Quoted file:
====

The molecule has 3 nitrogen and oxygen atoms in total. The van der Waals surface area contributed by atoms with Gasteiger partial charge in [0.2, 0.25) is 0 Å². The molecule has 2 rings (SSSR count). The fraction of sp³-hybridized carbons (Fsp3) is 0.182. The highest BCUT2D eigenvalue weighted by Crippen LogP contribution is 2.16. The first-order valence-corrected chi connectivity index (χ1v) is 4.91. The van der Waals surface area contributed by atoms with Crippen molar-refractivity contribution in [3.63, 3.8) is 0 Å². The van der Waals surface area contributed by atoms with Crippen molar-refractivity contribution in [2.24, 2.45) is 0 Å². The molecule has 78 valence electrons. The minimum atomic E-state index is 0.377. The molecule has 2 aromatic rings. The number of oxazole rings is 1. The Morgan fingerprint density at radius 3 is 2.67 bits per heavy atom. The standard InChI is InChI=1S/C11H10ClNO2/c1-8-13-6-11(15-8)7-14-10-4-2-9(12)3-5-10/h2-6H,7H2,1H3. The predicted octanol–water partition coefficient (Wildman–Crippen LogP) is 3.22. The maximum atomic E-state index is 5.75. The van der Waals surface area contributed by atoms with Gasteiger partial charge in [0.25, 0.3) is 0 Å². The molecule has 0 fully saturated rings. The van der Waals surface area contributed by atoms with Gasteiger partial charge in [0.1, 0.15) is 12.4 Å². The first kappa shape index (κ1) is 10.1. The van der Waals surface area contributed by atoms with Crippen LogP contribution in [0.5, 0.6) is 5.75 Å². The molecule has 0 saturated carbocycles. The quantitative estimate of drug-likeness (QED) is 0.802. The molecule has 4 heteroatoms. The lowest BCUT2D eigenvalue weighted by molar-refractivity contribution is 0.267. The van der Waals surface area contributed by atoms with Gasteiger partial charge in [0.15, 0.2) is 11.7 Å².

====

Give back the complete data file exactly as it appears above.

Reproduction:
The molecule has 3 nitrogen and oxygen atoms in total. The van der Waals surface area contributed by atoms with Gasteiger partial charge in [0.2, 0.25) is 0 Å². The molecule has 2 rings (SSSR count). The fraction of sp³-hybridized carbons (Fsp3) is 0.182. The highest BCUT2D eigenvalue weighted by Crippen LogP contribution is 2.16. The first-order valence-corrected chi connectivity index (χ1v) is 4.91. The van der Waals surface area contributed by atoms with Crippen molar-refractivity contribution in [3.63, 3.8) is 0 Å². The van der Waals surface area contributed by atoms with Crippen molar-refractivity contribution in [2.24, 2.45) is 0 Å². The molecule has 78 valence electrons. The minimum atomic E-state index is 0.377. The molecule has 2 aromatic rings. The number of oxazole rings is 1. The Morgan fingerprint density at radius 3 is 2.67 bits per heavy atom. The standard InChI is InChI=1S/C11H10ClNO2/c1-8-13-6-11(15-8)7-14-10-4-2-9(12)3-5-10/h2-6H,7H2,1H3. The predicted octanol–water partition coefficient (Wildman–Crippen LogP) is 3.22. The maximum atomic E-state index is 5.75. The van der Waals surface area contributed by atoms with Gasteiger partial charge in [0.25, 0.3) is 0 Å². The molecule has 0 fully saturated rings. The van der Waals surface area contributed by atoms with Gasteiger partial charge in [0.1, 0.15) is 12.4 Å². The first kappa shape index (κ1) is 10.1. The van der Waals surface area contributed by atoms with Crippen LogP contribution in [0.5, 0.6) is 5.75 Å². The molecule has 0 saturated carbocycles. The quantitative estimate of drug-likeness (QED) is 0.802. The molecule has 4 heteroatoms. The lowest BCUT2D eigenvalue weighted by molar-refractivity contribution is 0.267. The van der Waals surface area contributed by atoms with Gasteiger partial charge in [0.15, 0.2) is 11.7 Å².